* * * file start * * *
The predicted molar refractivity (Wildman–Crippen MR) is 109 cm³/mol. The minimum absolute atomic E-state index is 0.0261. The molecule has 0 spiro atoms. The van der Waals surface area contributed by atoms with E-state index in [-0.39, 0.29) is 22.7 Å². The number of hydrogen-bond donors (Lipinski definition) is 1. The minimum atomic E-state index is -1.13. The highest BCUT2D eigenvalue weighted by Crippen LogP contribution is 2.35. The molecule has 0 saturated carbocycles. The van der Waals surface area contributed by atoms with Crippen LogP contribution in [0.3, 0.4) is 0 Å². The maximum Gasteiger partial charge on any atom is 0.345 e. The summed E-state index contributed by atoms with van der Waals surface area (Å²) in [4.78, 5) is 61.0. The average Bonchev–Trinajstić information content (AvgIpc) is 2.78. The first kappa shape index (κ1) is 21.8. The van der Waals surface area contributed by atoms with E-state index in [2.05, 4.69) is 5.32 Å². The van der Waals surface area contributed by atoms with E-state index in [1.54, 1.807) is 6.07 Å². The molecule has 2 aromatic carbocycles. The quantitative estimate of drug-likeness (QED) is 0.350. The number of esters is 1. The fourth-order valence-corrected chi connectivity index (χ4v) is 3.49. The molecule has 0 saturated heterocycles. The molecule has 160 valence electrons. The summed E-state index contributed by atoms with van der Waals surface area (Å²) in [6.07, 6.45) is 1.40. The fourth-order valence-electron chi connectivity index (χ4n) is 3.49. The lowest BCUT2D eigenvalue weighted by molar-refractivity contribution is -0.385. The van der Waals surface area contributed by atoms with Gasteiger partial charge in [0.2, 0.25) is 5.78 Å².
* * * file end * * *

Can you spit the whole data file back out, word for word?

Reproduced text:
The predicted molar refractivity (Wildman–Crippen MR) is 109 cm³/mol. The minimum absolute atomic E-state index is 0.0261. The molecule has 0 spiro atoms. The van der Waals surface area contributed by atoms with E-state index in [-0.39, 0.29) is 22.7 Å². The number of hydrogen-bond donors (Lipinski definition) is 1. The minimum atomic E-state index is -1.13. The highest BCUT2D eigenvalue weighted by Crippen LogP contribution is 2.35. The molecule has 0 saturated carbocycles. The van der Waals surface area contributed by atoms with Crippen LogP contribution in [0.3, 0.4) is 0 Å². The maximum Gasteiger partial charge on any atom is 0.345 e. The summed E-state index contributed by atoms with van der Waals surface area (Å²) in [4.78, 5) is 61.0. The average Bonchev–Trinajstić information content (AvgIpc) is 2.78. The first kappa shape index (κ1) is 21.8. The van der Waals surface area contributed by atoms with E-state index in [2.05, 4.69) is 5.32 Å². The van der Waals surface area contributed by atoms with E-state index in [1.54, 1.807) is 6.07 Å². The molecule has 2 aromatic carbocycles. The quantitative estimate of drug-likeness (QED) is 0.350. The number of esters is 1. The fourth-order valence-corrected chi connectivity index (χ4v) is 3.49. The molecule has 0 saturated heterocycles. The molecule has 160 valence electrons. The summed E-state index contributed by atoms with van der Waals surface area (Å²) in [6.07, 6.45) is 1.40. The fourth-order valence-electron chi connectivity index (χ4n) is 3.49. The lowest BCUT2D eigenvalue weighted by molar-refractivity contribution is -0.385. The van der Waals surface area contributed by atoms with Gasteiger partial charge in [0.2, 0.25) is 5.78 Å².